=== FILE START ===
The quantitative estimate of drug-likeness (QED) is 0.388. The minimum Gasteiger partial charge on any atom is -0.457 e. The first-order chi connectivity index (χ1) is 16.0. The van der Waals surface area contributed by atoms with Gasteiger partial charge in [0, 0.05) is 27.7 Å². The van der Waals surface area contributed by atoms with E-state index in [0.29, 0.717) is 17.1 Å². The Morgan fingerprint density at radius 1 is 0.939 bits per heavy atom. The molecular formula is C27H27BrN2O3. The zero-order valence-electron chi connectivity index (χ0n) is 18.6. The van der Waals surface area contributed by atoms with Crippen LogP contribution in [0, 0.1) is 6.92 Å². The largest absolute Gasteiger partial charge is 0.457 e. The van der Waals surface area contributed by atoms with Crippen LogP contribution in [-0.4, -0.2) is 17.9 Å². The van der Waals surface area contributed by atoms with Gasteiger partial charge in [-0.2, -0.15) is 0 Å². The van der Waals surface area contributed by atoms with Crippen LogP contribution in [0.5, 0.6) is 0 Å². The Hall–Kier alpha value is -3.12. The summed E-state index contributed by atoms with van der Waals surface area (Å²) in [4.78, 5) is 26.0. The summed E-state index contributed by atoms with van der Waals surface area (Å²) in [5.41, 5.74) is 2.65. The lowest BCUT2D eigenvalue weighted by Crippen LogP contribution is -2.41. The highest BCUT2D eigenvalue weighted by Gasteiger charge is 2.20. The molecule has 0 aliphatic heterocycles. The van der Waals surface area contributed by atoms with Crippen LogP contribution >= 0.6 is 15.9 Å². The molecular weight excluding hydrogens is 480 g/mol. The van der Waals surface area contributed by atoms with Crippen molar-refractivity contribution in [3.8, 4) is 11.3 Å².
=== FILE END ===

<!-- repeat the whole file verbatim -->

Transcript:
The quantitative estimate of drug-likeness (QED) is 0.388. The minimum Gasteiger partial charge on any atom is -0.457 e. The first-order chi connectivity index (χ1) is 16.0. The van der Waals surface area contributed by atoms with Gasteiger partial charge in [0, 0.05) is 27.7 Å². The van der Waals surface area contributed by atoms with E-state index in [0.29, 0.717) is 17.1 Å². The Morgan fingerprint density at radius 1 is 0.939 bits per heavy atom. The molecular formula is C27H27BrN2O3. The zero-order valence-electron chi connectivity index (χ0n) is 18.6. The van der Waals surface area contributed by atoms with Crippen LogP contribution in [0, 0.1) is 6.92 Å². The largest absolute Gasteiger partial charge is 0.457 e. The van der Waals surface area contributed by atoms with Crippen LogP contribution in [-0.4, -0.2) is 17.9 Å². The van der Waals surface area contributed by atoms with Gasteiger partial charge in [-0.2, -0.15) is 0 Å². The van der Waals surface area contributed by atoms with Crippen LogP contribution in [0.5, 0.6) is 0 Å². The Hall–Kier alpha value is -3.12. The summed E-state index contributed by atoms with van der Waals surface area (Å²) in [4.78, 5) is 26.0. The summed E-state index contributed by atoms with van der Waals surface area (Å²) in [5.41, 5.74) is 2.65. The lowest BCUT2D eigenvalue weighted by Crippen LogP contribution is -2.41. The highest BCUT2D eigenvalue weighted by Gasteiger charge is 2.20. The molecule has 0 aliphatic heterocycles. The van der Waals surface area contributed by atoms with Crippen LogP contribution >= 0.6 is 15.9 Å². The molecular weight excluding hydrogens is 480 g/mol. The van der Waals surface area contributed by atoms with Crippen molar-refractivity contribution in [3.8, 4) is 11.3 Å².